Unfortunately, Williamson told the Rotarians present, approximately 1 million Detroit and Michigan residents are unable to read, even though there are some 150 literacy organizations out there offering assistance. Pro Literacy Detroit helps adult learners 16 and over become literate. Most of the students come through referrals from fellow/former students and from work force entities, such as Focus Hope.   

Pro Literacy Detroit has used a RI grant (the first of its kind in the U.S.) to create 250 trade tutor workshops. Williamson is proud of Rotary’s participation through the Rotary Literacy Initiative and an exchange program where Australian Rotarians helped tutors in 2 six week sessions.  

Ms. Williams believes that every dedicated student, no matter at what reading level, paired with a volunteer tutor will succeed.  
(Photo by George R. McMullen Jr.)
 

 
Immediate Past President Fred Ollison III proudly shows a framed picture taken by Rotarian John Minnis at a meeting last year featuring Fred, past District Governor and Past President Kim Towar and Rotary International Director Jennifer Jones, who was visiting the club. The frame was presented by current President Ted Everingham. (Photo by George R. McMullen Jr.)
 

 
President Ted Everingham introduced Liz Vogel, a former Mount Clemens Rotary Club member, who was inducted into the Grosse Pointe Club at its July 13 meeting. Liz is the Deputy Supervisor for Clinton Township and was a member of the first Interact Club at Grosse Pointe South High School. (Photo by George R. McMullen Jr.)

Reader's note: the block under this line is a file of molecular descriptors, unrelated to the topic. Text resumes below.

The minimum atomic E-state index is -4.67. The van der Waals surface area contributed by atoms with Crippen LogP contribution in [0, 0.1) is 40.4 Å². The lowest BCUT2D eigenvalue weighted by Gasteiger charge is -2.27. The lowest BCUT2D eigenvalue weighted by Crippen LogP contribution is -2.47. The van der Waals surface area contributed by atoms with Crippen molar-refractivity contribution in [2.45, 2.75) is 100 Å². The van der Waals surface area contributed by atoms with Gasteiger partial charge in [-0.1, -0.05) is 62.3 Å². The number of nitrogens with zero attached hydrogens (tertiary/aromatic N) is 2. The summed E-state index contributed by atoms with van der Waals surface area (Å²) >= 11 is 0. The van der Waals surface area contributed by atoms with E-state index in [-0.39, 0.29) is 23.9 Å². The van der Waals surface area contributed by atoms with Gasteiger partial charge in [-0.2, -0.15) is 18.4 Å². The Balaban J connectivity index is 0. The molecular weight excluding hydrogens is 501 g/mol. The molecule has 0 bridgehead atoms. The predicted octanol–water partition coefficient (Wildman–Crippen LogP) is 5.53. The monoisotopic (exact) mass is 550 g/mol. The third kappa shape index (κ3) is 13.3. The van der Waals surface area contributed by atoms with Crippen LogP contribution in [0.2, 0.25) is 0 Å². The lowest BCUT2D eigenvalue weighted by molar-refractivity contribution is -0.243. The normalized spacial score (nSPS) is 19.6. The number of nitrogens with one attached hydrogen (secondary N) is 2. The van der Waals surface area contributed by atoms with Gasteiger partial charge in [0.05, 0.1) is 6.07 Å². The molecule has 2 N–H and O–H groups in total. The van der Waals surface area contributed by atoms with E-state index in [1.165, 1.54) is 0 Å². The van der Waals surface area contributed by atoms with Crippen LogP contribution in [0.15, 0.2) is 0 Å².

2016-17 President Ted Everingham took charge of his first meeting July 6 as head of Rotary of Grosse Pointe. He also had the honor of opening the first meeting on a new day and time — Wednesdays, 5:30 p.m. — and in a new venue, the Reception Room of the Grosse Pointe War Memorial. Founded in 1937, Grosse Pointe Rotary previously met on Wednesday at noon in the Ballroom of the War Memorial until the 2016-17 year in compliance with bylaw changes unanimously approved by the club. (Photos by George R. McMullen Jr.)
 

 
 
Wayne County Commissioner Tim Killeen, here with President Fred Ollison III, was the guest speaker at the June 6 luncheon meeting of Grosse Pointe Rotary at the War Memorial. 
 
Killeen is proud to have been recently appointed to the Southeast Michigan Council of Governments (SEMCOG), whose role is to improve the quality of the region’s environmental resources, make the transportation system safer and more efficient, revitalize communities, and encourage economic development.  He believes that government’s most important job is maintaining the